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Multi-institutional Research Team Invents New Sustainable Process to Make Key Ingredient in Synthetic Rubber and Plastics

Wei Fan

Wei Fan

Professor Wei Fan of the Chemical Engineering (ChE) Department is part of a team of researchers from UMass Amherst, the University of Delaware (UD), and the University of Minnesota that has invented a process to make butadiene, a key ingredient in synthetic rubber and plastics, from renewable sources such as trees, grasses, and corn. Fan’s ChE graduate student Hong Je Cho is also part of the team. The findings are online and will be published in the American Chemical Society’s ACS Sustainable Chemistry and Engineering. See, Product Design and Development, Lab Manager, R&D magazine,, Nanowerk,, Science magazine, Science Daily.

All the researchers are affiliated with the Catalysis Center for Energy Innovations (CCEI), based at UD and funded by the U.S. Department of Energy. Initiated in 2009, CCEI has focused on transformational catalytic technology to produce renewable chemicals and biofuels from natural biomass sources.

Fan’s catalysis expertise was a key part of the new process described in ACS Sustainable Chemistry and Engineering.

"Through the collaboration with Professor Michael Tsapatsis at University of Minnesota, we discovered that phosphorus-based catalysts supported by silica and zeolites exhibit high selectivity for manufacturing chemicals like butadiene," says Fan about the catalytic process engineered for the new process. The team calls this new selective reaction "dehydra-decyclization" to represent its capability for simultaneously removing water and opening ring compounds at once.

Fan adds that "When comparing [the silica- and zeolite-supported catalysts’] capability for controlling certain industrial chemistry uses with that of other catalysts, the phosphorous materials appear truly unique and nicely complement the set of catalysts we have been developing at CCEI."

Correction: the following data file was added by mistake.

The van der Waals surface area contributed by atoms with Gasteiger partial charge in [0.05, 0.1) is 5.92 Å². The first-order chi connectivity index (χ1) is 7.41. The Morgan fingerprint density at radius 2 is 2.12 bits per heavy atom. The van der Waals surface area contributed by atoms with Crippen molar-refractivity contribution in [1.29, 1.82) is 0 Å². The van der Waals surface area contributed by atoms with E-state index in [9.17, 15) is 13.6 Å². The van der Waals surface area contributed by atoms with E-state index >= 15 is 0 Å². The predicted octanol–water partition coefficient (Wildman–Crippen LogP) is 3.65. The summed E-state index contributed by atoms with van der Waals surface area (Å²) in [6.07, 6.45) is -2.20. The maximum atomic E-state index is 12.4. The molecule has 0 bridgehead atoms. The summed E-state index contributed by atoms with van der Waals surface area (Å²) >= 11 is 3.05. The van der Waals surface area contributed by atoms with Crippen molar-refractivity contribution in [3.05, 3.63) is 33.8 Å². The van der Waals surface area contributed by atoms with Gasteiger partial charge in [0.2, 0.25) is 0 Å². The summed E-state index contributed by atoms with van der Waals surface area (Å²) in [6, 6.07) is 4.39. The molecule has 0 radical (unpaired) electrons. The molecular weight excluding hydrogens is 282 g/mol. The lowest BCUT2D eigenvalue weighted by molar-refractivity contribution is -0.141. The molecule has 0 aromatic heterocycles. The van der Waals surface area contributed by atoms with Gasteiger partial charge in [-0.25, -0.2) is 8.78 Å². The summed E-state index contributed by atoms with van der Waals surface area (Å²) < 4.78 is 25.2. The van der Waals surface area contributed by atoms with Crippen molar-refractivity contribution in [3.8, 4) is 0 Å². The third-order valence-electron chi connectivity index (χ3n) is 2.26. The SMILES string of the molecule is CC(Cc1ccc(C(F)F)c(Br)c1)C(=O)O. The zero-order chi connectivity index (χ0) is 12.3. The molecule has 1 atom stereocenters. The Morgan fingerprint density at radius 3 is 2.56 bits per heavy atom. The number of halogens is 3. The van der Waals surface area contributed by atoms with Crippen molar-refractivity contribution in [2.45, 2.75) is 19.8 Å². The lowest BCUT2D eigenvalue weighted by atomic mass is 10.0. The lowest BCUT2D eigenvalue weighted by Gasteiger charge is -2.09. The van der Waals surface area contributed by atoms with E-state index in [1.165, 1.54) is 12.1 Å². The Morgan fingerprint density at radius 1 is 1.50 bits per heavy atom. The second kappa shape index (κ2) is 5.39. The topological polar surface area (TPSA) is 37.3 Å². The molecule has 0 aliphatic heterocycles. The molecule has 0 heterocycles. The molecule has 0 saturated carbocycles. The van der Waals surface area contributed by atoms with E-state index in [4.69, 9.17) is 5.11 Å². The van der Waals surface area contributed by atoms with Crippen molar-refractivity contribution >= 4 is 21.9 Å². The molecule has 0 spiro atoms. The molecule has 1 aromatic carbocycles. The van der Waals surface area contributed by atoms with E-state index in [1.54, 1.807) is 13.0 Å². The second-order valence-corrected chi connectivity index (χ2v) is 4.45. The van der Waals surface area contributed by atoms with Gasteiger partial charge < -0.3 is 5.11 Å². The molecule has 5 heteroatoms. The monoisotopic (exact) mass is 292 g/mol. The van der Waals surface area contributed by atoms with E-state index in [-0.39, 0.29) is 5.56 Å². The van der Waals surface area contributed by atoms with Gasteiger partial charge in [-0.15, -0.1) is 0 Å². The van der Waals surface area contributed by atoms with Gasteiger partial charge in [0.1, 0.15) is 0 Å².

The Fan Porous Materials Research Group at UMass Amherst focuses on the rational synthesis of nanoporous materials for the catalysts of biorefinery and drug delivery carriers. The engineering for the catalysts’ pore structure and size, surface properties, and active sites is based on the comprehensive understanding of their crystallization mechanism.

As the Science Daily website explains about the new process for producing butadiene: “Synthetic rubber and plastics -- used for manufacturing tires, toys, and myriad other products -- are produced from butadiene, a molecule traditionally made from petroleum or natural gas. But those human-made materials could get a lot greener soon, thanks to a team of scientists that has invented a process to make butadiene from renewable sources.”

"Our team combined a catalyst we recently discovered with new and exciting chemistry to find the first high-yield, low-cost method of manufacturing butadiene," says CCEI Director Dionisios Vlachos, the Allan and Myra Ferguson Professor of Chemical and Biomolecular Engineering at UD and a co-author of the study. "This research could transform the multi-billion-dollar plastics and rubber industries."

Butadiene is the chief chemical component in a broad range of materials found throughout society. For instance, when this four-carbon molecule undergoes a chemical reaction to form long chains called polymers, styrene-butadiene rubber is formed, which is used to make abrasive-resistant automobile tires. When blended to make nitrile butadiene rubber, butadiene becomes the key component in hoses, seals, and the rubber gloves ubiquitous in medical settings. In the world of plastics, butadiene is the chief chemical component in acrylonitrile-butadiene-styrene (ABS), a hard plastic that can be molded into rigid shapes. Tough ABS plastic is used to make video game consoles, automotive parts, sporting goods, medical devices, and interlocking plastic toy bricks, among other products.

"This newer technology significantly expands the slate of molecules we can make from lignocellulose," says Professor Paul Dauenhauer, formerly of the UMass Amherst ChE department and now at the University of Minnesota. Dauenhauer is co-director of CCEI and a co-author of the study.

Last spring, Fan was selected for the 2016 College of Engineering Outstanding Teaching Award and the Barbara H. and Joseph I. Goldstein Outstanding Junior Faculty Award by the UMass College of Engineering.

DOI for the publication: 10.1021/acssuschemeng.7b00745. (June 2017)

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